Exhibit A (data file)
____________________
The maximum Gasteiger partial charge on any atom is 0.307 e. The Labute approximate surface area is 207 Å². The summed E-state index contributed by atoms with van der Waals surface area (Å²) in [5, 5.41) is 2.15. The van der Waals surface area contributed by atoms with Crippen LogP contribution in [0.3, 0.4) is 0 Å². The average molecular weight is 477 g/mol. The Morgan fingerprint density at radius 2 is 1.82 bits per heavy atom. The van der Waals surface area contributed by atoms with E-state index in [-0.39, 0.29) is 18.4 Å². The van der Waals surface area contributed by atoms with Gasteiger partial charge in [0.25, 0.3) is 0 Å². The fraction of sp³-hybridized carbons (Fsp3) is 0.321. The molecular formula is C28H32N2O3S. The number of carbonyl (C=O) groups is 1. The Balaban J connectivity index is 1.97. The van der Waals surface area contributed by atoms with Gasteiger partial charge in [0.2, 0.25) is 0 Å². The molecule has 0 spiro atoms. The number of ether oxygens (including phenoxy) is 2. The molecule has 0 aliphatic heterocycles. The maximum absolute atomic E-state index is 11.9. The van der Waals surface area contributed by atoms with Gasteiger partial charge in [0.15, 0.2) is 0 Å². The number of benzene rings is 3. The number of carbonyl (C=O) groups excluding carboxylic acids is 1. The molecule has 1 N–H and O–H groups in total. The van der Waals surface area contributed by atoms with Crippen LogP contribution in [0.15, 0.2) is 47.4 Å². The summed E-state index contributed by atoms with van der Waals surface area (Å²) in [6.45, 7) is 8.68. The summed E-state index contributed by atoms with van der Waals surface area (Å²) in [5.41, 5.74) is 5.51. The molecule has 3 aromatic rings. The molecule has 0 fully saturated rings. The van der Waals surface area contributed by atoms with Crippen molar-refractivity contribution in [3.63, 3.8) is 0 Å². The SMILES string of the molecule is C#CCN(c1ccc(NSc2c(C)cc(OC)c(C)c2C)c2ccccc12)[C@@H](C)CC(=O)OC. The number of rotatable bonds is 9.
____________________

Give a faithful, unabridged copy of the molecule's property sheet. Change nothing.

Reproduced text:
The maximum Gasteiger partial charge on any atom is 0.307 e. The Labute approximate surface area is 207 Å². The summed E-state index contributed by atoms with van der Waals surface area (Å²) in [5, 5.41) is 2.15. The van der Waals surface area contributed by atoms with Crippen LogP contribution in [0.3, 0.4) is 0 Å². The average molecular weight is 477 g/mol. The Morgan fingerprint density at radius 2 is 1.82 bits per heavy atom. The van der Waals surface area contributed by atoms with E-state index in [-0.39, 0.29) is 18.4 Å². The van der Waals surface area contributed by atoms with Gasteiger partial charge in [0.25, 0.3) is 0 Å². The fraction of sp³-hybridized carbons (Fsp3) is 0.321. The molecular formula is C28H32N2O3S. The number of carbonyl (C=O) groups is 1. The Balaban J connectivity index is 1.97. The van der Waals surface area contributed by atoms with Gasteiger partial charge in [0.2, 0.25) is 0 Å². The molecule has 0 spiro atoms. The number of ether oxygens (including phenoxy) is 2. The molecule has 0 aliphatic heterocycles. The maximum absolute atomic E-state index is 11.9. The van der Waals surface area contributed by atoms with Gasteiger partial charge in [0.15, 0.2) is 0 Å². The number of benzene rings is 3. The number of carbonyl (C=O) groups excluding carboxylic acids is 1. The molecule has 1 N–H and O–H groups in total. The van der Waals surface area contributed by atoms with Crippen LogP contribution in [0.15, 0.2) is 47.4 Å². The summed E-state index contributed by atoms with van der Waals surface area (Å²) in [6.45, 7) is 8.68. The summed E-state index contributed by atoms with van der Waals surface area (Å²) in [5.41, 5.74) is 5.51. The molecule has 3 aromatic rings. The molecule has 0 fully saturated rings. The van der Waals surface area contributed by atoms with Crippen molar-refractivity contribution in [3.63, 3.8) is 0 Å². The SMILES string of the molecule is C#CCN(c1ccc(NSc2c(C)cc(OC)c(C)c2C)c2ccccc12)[C@@H](C)CC(=O)OC. The number of rotatable bonds is 9.